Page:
There has been no movement in lamb price this week as procurement managers battle over fit and under fit lambs to secure suitable carcasses for export.

According to procurement managers, the quality of lamb coming forward has dropped in recent weeks and they are finding it increasingly difficult to find good quality lambs.

Kepak Athleague continues to lead the pack with lamb price, as they are currently offering 565c/kg, while the two ICM plants and Kildare Chilling sit at 550c/kg.

The ewe price also remains unchanged, with the majority of plants offering 290-300c/kg for well-fleshed cull ewes.

Lamb prices:
  • ICM Camolin – 550c/kg +10c QA
  • ICM Navan – 550c/kg + 10c QA
  • Kildare Chilling – 550c/kg + 10c QA
  • Kepak Athleague – 565c/kg + 10c QA

Fall in sheep supplies

Sheep numbers are beginning to tighten across the country, recent figures from the Department of Agriculture’s sheep kill data shows.

The sheep kill for the week ended February 14 stood at 41,103 head, which is a decrease of 5% on the previous week.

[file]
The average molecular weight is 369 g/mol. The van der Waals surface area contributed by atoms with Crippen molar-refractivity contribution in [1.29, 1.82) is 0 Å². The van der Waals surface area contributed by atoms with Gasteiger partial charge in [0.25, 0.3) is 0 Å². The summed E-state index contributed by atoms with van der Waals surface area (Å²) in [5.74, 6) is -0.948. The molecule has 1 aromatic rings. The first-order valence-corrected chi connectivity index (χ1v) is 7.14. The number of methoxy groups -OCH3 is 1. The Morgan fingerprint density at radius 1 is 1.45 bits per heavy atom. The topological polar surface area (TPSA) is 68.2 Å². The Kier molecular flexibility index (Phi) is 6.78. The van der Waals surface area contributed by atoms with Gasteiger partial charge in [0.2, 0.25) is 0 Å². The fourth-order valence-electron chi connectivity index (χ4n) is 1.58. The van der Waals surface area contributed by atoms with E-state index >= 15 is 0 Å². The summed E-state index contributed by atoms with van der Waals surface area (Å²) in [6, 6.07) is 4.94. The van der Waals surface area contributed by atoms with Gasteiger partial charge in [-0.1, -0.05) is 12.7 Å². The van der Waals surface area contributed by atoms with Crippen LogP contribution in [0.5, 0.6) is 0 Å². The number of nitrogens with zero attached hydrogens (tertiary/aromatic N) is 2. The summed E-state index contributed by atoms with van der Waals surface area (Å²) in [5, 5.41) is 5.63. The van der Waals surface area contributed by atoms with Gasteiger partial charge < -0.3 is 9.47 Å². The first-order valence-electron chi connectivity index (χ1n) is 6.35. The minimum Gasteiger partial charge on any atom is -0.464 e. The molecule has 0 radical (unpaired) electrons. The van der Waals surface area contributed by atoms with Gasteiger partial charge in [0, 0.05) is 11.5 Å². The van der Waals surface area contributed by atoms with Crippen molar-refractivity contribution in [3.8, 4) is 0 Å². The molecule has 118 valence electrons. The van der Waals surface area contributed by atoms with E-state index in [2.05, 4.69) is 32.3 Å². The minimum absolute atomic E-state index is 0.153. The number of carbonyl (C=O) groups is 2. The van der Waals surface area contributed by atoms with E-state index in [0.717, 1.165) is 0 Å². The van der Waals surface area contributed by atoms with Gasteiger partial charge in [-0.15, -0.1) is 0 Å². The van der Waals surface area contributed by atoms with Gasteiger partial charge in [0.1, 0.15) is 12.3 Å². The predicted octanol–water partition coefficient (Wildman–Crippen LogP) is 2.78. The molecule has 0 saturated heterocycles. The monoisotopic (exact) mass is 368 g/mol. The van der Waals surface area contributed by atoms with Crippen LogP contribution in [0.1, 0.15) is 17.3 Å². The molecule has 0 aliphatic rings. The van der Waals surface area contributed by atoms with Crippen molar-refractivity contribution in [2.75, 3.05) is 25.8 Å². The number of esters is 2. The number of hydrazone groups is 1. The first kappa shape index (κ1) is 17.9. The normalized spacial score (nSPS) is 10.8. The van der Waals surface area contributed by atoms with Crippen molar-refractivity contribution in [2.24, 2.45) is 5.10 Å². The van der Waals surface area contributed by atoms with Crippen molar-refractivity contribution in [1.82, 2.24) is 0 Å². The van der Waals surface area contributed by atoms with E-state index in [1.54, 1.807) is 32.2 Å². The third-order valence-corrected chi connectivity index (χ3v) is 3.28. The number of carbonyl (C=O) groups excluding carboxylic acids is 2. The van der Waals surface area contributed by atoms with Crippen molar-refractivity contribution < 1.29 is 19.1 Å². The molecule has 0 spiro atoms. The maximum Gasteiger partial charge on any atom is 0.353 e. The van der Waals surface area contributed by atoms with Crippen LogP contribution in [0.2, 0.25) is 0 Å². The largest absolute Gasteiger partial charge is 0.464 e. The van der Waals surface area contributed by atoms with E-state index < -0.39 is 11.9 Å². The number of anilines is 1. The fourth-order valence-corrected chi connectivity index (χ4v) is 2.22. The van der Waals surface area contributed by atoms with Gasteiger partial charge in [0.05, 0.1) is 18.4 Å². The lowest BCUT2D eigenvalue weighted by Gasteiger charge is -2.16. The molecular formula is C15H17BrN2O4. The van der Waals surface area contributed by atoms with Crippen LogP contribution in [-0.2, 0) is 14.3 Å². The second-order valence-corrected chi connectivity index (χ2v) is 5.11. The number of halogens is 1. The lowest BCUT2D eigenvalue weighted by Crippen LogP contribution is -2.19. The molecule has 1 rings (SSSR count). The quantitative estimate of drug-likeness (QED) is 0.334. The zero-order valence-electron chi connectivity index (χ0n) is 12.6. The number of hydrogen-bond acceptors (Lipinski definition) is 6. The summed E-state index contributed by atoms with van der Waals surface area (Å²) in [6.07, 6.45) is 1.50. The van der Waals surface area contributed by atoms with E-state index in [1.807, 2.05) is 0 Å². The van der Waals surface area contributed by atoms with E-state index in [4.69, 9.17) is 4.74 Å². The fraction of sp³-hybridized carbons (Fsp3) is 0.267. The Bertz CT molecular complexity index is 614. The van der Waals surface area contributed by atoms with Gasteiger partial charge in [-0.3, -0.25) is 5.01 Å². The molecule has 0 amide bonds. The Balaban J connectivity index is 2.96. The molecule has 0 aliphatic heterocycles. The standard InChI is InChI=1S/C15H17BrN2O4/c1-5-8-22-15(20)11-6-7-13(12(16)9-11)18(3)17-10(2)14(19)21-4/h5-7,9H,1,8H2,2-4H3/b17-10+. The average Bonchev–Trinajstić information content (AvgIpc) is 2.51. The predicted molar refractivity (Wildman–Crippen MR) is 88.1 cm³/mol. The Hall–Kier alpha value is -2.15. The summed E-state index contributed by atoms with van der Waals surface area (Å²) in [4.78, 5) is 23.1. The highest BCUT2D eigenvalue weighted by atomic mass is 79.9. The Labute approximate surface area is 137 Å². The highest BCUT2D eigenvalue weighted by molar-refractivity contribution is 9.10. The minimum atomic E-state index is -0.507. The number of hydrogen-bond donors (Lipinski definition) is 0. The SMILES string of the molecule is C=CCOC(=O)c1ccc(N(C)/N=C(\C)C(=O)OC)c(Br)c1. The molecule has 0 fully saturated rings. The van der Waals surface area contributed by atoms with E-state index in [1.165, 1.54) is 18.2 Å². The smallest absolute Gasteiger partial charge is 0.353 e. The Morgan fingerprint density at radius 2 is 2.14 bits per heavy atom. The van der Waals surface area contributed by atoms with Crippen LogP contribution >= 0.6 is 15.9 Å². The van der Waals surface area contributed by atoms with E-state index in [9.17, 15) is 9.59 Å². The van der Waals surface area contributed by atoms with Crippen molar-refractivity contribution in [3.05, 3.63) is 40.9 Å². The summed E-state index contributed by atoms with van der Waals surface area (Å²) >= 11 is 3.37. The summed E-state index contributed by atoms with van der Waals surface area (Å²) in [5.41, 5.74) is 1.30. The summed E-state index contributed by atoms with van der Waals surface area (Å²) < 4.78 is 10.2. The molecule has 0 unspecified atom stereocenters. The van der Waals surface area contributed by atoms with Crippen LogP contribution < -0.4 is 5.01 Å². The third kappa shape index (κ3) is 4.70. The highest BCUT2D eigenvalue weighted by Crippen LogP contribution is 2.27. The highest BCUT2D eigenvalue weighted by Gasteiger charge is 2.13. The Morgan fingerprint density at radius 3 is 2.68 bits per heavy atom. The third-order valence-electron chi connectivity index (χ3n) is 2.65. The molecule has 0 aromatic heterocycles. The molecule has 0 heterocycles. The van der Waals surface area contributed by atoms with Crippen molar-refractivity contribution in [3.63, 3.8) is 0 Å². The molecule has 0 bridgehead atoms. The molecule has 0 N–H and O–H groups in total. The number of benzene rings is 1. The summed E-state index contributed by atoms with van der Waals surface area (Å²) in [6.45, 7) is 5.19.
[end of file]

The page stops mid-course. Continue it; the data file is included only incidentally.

There has been a sharp drop in the week-on-week lamb throughput, which has dropped by 6% between the first and the second week of February, recent figures from the Department show.

The number of cull ewe and ram slaughterings have also decreased. The week-on-week kill for these animals has dropped by 243 head (4%) compared to the previous week.

However, the cumulative kill is 12% (29,096) higher in 2016 compared to the same period in 2015, these figures show.

Source: Department of Agriculture

Source: Department of Agriculture

Continental markets ease

There has been some ease in the market for Irish lamb on the continent, according to Bord Bia, but a steady trade has been reported in the UK.

The British market remains finely balanced between supply and demand following several weeks of improving trade conditions, it says.

Recent figures from the AHDB and reported by Bord Bia show that British sheepmeat production has declined by 6% in January of 2016 compared to the same time in 2015.

In terms of trade, imports of sheepmeat into the UK in December 2015 was up over 40% compared to December 2014, which was the highest level in that month since 2005, Bord Bia says.

The French market was reported as slow on the back of an ease in demand and plentiful supplies of Lacaune lamb available and Bord Bia expects little change in this market in the coming weeks.

There has also been an increase in the number of sheep imported to the Republic of Ireland from Northern Ireland, recent figures from the Livestock and Meat Commission (LMC) show.

It says that over the first five weeks of 2016 almost 48,000 sheep have crossed the border for slaughter in the south. This is up by about 20% on the same time in 2015, it says.